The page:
But why? Why do I settle? Why will I prop up someone who many liberals might call a Republican-lite, when there are good honest liberals out there that can make a difference?

Again: Electability.

And further more, I believe in that one word. I don’t necessarily see it as a bad thing, and I fully embrace the idea of compromising some of my values to support an electable candidate. I’ve spent time and time again putting forth my political philosophy, the concept of slowly pushing left from the center. But here’s why.

As many know, I celebrate this country’s vast and diverse culture. It’s my favorite part of this country, because frankly, I’ve been to prettier places, with better food no less. The Parthenon and the Acropolis may be stunning to behold in person, but when I catch that plane home, I want it to be here, where I know my uniquely diverse friends and family are waiting for me with open arms.

But celebrating this country’s culture also means understanding it, and to a degree accepting it. It means understanding that there are some elements I don’t agree with, and don’t agree with me right back. And much like many of us liberals believe it is morally wrong to impose upon a woman’s right to have free choice over her reproductive system, there is a large population out there that believe it is morally wrong to allow women to have abortions.

These battle lines are drawn all accross America, and you will fine that the large the stage in politics, the more significant these battle lines are. Bigger populations often result in more diversity, and this means more conflicting points of view.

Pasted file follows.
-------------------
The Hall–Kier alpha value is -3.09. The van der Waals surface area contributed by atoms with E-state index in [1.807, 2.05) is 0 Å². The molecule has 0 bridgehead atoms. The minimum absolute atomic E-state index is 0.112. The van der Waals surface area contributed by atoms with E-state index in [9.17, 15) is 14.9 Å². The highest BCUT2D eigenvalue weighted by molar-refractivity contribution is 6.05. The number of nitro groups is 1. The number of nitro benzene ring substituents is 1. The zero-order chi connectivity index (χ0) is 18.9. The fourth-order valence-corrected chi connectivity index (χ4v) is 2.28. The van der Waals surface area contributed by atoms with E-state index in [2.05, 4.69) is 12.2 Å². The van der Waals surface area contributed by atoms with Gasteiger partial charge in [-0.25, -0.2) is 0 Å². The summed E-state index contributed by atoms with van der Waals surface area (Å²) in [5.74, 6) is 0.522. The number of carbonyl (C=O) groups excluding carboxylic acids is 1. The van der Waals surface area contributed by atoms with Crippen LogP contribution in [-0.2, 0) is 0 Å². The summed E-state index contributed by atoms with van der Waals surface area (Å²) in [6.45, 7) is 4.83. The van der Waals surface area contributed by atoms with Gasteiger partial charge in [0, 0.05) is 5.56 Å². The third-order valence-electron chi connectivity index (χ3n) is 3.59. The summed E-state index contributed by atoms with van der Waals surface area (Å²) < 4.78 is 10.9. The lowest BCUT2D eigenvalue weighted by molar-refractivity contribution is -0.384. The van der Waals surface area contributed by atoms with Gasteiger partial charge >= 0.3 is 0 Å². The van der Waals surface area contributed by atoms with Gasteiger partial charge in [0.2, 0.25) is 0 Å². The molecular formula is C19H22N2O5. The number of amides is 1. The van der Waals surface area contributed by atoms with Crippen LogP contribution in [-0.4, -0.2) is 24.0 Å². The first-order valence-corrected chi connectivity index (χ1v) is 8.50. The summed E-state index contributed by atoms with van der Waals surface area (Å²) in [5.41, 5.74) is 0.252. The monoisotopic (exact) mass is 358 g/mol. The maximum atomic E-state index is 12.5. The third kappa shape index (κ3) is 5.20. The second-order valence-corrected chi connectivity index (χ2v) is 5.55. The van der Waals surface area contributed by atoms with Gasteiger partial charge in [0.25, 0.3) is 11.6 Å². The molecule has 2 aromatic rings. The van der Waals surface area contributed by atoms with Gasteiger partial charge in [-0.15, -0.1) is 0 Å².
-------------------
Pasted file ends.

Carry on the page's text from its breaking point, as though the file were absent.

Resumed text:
So on a local scale, it’s possible to be dyed in the wool liberal/conservative/libertarian/socialist, and expect to see a positive outcome. Local populations have a tendancy to be more homogenous. For instance, when I volunteered for Governor Tim Kaine’s campaign, the pit bosses in the call centers had us flooding Norfolk with phone calls while we practically ignored Va Beach. The reasoning behind this was simple; Norfolk was largely Democratic, while Virginia Beach is Repub territory. Don’t even bother showin up if you’re blue.

And this makes sense, like people tend to live with each other. It’s not often that you will find an affluent white family living in a Latino ghetto.

But as you zoom out, so to speak, you find the picture gets fuzzier. Whereas if you were running for a state legislature seat, you could take a quick look at your district, realize they were mostly conservatives, and campaign accordingly. But now let’s say you are running for the US Senate. Now you don’t have to worry about just Norfolk, but Virginia Beach as well, and Richmond, and Williamsburg. You find that the red and blue blocks grow to be differing shades of purple.